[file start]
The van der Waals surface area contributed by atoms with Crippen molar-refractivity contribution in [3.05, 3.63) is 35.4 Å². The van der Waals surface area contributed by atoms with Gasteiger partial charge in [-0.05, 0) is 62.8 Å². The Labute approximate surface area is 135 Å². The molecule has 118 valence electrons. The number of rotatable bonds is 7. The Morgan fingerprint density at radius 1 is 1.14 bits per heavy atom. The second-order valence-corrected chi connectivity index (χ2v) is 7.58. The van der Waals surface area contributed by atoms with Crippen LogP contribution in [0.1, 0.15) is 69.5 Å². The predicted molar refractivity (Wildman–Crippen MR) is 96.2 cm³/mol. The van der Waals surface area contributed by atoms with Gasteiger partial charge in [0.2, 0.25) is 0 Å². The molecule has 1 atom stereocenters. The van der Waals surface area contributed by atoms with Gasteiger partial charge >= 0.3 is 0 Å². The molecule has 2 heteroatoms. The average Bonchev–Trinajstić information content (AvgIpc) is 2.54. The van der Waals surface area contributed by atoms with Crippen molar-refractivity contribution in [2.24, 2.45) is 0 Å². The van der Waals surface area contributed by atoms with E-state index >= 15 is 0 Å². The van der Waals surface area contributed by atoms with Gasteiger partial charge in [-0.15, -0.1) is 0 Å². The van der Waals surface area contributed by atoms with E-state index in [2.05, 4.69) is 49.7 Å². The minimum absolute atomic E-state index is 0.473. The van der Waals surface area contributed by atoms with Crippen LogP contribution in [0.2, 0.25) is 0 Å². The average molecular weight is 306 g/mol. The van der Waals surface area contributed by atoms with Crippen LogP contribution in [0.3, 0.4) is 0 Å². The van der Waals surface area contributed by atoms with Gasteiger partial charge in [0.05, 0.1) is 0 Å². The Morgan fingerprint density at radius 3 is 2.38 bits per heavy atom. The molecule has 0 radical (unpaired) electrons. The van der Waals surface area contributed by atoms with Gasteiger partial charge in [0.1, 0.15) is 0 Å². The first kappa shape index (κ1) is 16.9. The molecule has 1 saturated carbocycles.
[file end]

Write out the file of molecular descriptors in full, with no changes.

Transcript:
The van der Waals surface area contributed by atoms with Crippen molar-refractivity contribution in [3.05, 3.63) is 35.4 Å². The van der Waals surface area contributed by atoms with Gasteiger partial charge in [-0.05, 0) is 62.8 Å². The Labute approximate surface area is 135 Å². The molecule has 118 valence electrons. The number of rotatable bonds is 7. The Morgan fingerprint density at radius 1 is 1.14 bits per heavy atom. The second-order valence-corrected chi connectivity index (χ2v) is 7.58. The van der Waals surface area contributed by atoms with Crippen LogP contribution in [0.1, 0.15) is 69.5 Å². The predicted molar refractivity (Wildman–Crippen MR) is 96.2 cm³/mol. The van der Waals surface area contributed by atoms with Gasteiger partial charge in [0.2, 0.25) is 0 Å². The molecule has 1 atom stereocenters. The van der Waals surface area contributed by atoms with Gasteiger partial charge >= 0.3 is 0 Å². The molecule has 2 heteroatoms. The average Bonchev–Trinajstić information content (AvgIpc) is 2.54. The van der Waals surface area contributed by atoms with Crippen molar-refractivity contribution in [2.24, 2.45) is 0 Å². The van der Waals surface area contributed by atoms with E-state index >= 15 is 0 Å². The van der Waals surface area contributed by atoms with Gasteiger partial charge in [-0.15, -0.1) is 0 Å². The van der Waals surface area contributed by atoms with E-state index in [2.05, 4.69) is 49.7 Å². The minimum absolute atomic E-state index is 0.473. The van der Waals surface area contributed by atoms with Crippen LogP contribution in [0.2, 0.25) is 0 Å². The average molecular weight is 306 g/mol. The van der Waals surface area contributed by atoms with Crippen LogP contribution in [0.3, 0.4) is 0 Å². The van der Waals surface area contributed by atoms with Gasteiger partial charge in [0.05, 0.1) is 0 Å². The Morgan fingerprint density at radius 3 is 2.38 bits per heavy atom. The molecule has 0 radical (unpaired) electrons. The van der Waals surface area contributed by atoms with Gasteiger partial charge in [0.1, 0.15) is 0 Å². The first kappa shape index (κ1) is 16.9. The molecule has 1 saturated carbocycles.